at about six miles per hour, and there was nothing to do for vast stretches of time. Excitement occurred when the coach got stuck in the
mud and the passengers had to free it, or when Comanches or Apaches were spotted along the route. Getting into a town or fort, regardless
how small or sparse, was always a welcome relief. Crossing the rivers proved to be the scariest of all activities, and the reason why the
stagecoach crossed the larger rivers on ferry boats if it could find one. Most passengers only completed portions of the trip; only one wrote
about a complete transcontinental journey. Colorfully named Waterman Lily Ormsby, a prominent engraver, journaled his tour for his
newspaper, the
New York Herald. He actually shared a portion of the journey with John Butterfield himself as well as with Butterfield's son,
Junior, who was the line's first stagecoach driver. His description of the trek at Pecos, Texas best explains the Butterfield experience,
"thumping and bumping at such a rate which threatened not to leave a whole bone in my body."

Rivals and Arrivals
Unfortunately, the Butterfield Overland Stagecoach and Mail Company only lasted from 1857 to 1861. During  this brief time, however, the
Butterfield became legendary. Towns clamored to welcome the Butterfield.
Sherman, Texas for example, paid the stage's passage on
Colbert's Ferry across the Red River to ensure that rival
Preston, Texas would not be chosen as the point of entry for Texas. While the
towns welcomed the potential for commerce, the route actually varied depending on weather, safety reports, and river crossings -
especially south of the Red River, where the waters were often described as "shifty." Therefore, the stage route changed its course, and
multiple towns could lay occasional claims as stage stops. The Butterfield counted nine divisions in its 2,795 mile journey. Oddly, the
company counted the divisions from San Francisco westward instead of the St. Louis origination point. It traversed the Red River between
Divisions 6 (Fort Chadborne to Colbert's Ferry) and 7 (Colbert's Ferry to Fort Smith). Let's take a look at some of the  stations along this way.
  • Walker's Station at Skullyville aka Choctaw Agency, LeFlore County. Named after the Choctaw governor Tandy Walker.
  • Edward's Station near Hughes, LeFlore County. Also called Trahern's Station.
  • Holloway's Station near Red Oak, Latimer County. Norris Road follows the exact stage route.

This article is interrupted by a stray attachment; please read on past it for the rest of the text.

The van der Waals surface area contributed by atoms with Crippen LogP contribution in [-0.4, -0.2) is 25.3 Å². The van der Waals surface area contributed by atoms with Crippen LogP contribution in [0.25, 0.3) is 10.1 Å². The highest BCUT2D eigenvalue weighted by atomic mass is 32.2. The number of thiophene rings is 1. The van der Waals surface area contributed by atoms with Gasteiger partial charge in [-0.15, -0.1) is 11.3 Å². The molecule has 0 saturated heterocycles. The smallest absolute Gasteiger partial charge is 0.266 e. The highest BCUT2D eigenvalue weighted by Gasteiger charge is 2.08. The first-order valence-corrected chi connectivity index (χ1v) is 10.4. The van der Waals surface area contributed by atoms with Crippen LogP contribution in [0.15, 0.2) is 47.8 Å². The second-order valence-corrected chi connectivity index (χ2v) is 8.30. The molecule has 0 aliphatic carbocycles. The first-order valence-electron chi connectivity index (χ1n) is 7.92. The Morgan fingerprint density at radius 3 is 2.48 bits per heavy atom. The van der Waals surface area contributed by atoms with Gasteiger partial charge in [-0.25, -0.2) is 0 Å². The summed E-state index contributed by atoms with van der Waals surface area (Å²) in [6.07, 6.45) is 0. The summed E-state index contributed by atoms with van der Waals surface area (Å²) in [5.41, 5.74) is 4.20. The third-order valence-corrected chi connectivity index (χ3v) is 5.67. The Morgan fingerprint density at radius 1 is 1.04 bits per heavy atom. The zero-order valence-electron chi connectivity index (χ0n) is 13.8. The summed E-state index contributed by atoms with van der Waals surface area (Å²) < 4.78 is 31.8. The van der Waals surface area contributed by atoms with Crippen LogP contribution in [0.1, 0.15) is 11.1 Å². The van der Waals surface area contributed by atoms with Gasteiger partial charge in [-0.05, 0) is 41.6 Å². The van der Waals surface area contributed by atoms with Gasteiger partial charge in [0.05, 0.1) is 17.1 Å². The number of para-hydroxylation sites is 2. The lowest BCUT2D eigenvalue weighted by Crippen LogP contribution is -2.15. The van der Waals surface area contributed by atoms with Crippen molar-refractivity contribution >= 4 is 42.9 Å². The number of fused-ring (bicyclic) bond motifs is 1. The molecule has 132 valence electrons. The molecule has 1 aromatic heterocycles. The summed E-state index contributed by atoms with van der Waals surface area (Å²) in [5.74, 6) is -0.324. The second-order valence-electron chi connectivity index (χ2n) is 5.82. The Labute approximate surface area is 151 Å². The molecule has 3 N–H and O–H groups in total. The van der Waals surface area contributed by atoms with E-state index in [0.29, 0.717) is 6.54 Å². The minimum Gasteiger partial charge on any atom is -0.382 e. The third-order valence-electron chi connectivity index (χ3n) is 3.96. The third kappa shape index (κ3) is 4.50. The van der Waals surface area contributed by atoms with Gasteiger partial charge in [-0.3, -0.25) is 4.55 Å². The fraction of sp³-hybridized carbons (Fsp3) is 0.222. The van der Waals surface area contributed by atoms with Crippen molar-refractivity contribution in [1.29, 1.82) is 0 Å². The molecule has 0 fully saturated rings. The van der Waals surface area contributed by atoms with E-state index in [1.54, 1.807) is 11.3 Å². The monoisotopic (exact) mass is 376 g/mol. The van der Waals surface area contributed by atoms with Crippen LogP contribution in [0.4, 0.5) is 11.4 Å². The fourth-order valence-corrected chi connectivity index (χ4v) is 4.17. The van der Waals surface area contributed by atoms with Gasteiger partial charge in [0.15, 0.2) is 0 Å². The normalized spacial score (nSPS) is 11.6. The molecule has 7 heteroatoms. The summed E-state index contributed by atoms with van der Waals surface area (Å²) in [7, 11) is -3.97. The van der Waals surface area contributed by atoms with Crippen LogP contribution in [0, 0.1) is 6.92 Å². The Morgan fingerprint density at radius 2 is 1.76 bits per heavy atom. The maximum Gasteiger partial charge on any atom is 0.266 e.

• Riddle's Station near Lutie, Latimer County.
  • Pusley's Station near Higgins, Latimer County.
  • Blackburn's Station at Elm Creek near Pittsburg, Pittsburg County.
  • Waddell's Station on Wesley Road at McGee Creek in Atoka County.
  • Geary's Station near Atoka, Atoka County. Lucy Geary and her husband operated a toll gate at this station. It's now under Lake Atoka.
  • Boggy Depot in Atoka County. The stage coach route is still visible here.
  • Nail's Station at the Blue River crossing near Caddo in Bryan County. It's located on Nail's Crossing Road.
  • Fisher's Station near Durant in Bryan County. Depressions are still visible in the soil at
  • Colbert's Ferry inside the Chickasaw Nation at the Red River in Bryan County. Benjamin Colbert had a hotel here and later operated a
    toll bridge here, too. The crossing is no longer accessible.
An 1858 schedule showed the times and places where the Butterfield stopped. Check out the fine print! (CA State Parks)
An 1858 map of the Butterfield Overland Stagecoach and Mail Company route. (LOC)
This photo, taken in 1922, depicts the oldest house built in Bryan County. It was located at Nail's Station. (OHS)
The Nails lived in this home, where they operated a store and stagecoach stop. The home is now gone, though the family still lives near. (OHS)
The Butterfield followed the Military Road into Boggy Depot. The route can still be discerned.
Fisher's Station near Durant was re-created for Oklahoma's golden anniversary in 1957. (OHS)
Travelers could be fed and housed at Colbert's ferry crossing before entering Texas. (OHS)